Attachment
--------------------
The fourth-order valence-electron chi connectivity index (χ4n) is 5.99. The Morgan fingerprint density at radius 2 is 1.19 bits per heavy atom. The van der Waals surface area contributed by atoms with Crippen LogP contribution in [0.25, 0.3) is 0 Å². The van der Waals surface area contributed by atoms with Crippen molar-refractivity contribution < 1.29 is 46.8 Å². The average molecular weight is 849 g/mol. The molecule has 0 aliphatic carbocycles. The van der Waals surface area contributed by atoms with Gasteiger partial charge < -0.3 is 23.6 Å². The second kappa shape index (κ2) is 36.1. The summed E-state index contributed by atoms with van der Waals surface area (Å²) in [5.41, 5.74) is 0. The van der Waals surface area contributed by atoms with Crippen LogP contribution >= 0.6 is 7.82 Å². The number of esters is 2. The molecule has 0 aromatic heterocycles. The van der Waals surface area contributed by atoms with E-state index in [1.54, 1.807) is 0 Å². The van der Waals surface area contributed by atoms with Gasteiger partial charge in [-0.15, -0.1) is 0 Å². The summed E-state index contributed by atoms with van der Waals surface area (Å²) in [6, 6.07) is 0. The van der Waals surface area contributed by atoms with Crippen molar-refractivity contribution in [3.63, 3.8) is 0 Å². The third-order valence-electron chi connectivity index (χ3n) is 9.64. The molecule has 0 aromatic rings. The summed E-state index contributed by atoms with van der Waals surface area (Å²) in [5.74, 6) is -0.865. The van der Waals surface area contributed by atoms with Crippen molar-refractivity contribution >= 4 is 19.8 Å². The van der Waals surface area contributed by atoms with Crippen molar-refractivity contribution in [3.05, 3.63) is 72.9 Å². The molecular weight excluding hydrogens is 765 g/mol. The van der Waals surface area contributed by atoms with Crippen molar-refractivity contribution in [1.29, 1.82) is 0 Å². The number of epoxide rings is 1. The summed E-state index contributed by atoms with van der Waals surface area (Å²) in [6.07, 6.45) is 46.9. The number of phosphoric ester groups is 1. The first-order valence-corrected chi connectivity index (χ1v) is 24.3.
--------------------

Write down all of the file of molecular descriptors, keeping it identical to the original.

The fourth-order valence-electron chi connectivity index (χ4n) is 5.99. The Morgan fingerprint density at radius 2 is 1.19 bits per heavy atom. The van der Waals surface area contributed by atoms with Crippen LogP contribution in [0.25, 0.3) is 0 Å². The van der Waals surface area contributed by atoms with Crippen molar-refractivity contribution < 1.29 is 46.8 Å². The average molecular weight is 849 g/mol. The molecule has 0 aliphatic carbocycles. The van der Waals surface area contributed by atoms with Gasteiger partial charge < -0.3 is 23.6 Å². The second kappa shape index (κ2) is 36.1. The summed E-state index contributed by atoms with van der Waals surface area (Å²) in [5.41, 5.74) is 0. The van der Waals surface area contributed by atoms with Crippen LogP contribution >= 0.6 is 7.82 Å². The number of esters is 2. The molecule has 0 aromatic heterocycles. The van der Waals surface area contributed by atoms with E-state index in [1.54, 1.807) is 0 Å². The van der Waals surface area contributed by atoms with Gasteiger partial charge in [-0.15, -0.1) is 0 Å². The summed E-state index contributed by atoms with van der Waals surface area (Å²) in [6, 6.07) is 0. The van der Waals surface area contributed by atoms with Crippen molar-refractivity contribution in [3.63, 3.8) is 0 Å². The third-order valence-electron chi connectivity index (χ3n) is 9.64. The molecule has 0 aromatic rings. The summed E-state index contributed by atoms with van der Waals surface area (Å²) in [5.74, 6) is -0.865. The van der Waals surface area contributed by atoms with Crippen molar-refractivity contribution >= 4 is 19.8 Å². The van der Waals surface area contributed by atoms with Crippen molar-refractivity contribution in [3.05, 3.63) is 72.9 Å². The molecular weight excluding hydrogens is 765 g/mol. The van der Waals surface area contributed by atoms with Crippen molar-refractivity contribution in [1.29, 1.82) is 0 Å². The number of epoxide rings is 1. The summed E-state index contributed by atoms with van der Waals surface area (Å²) in [6.07, 6.45) is 46.9. The number of phosphoric ester groups is 1. The first-order valence-corrected chi connectivity index (χ1v) is 24.3.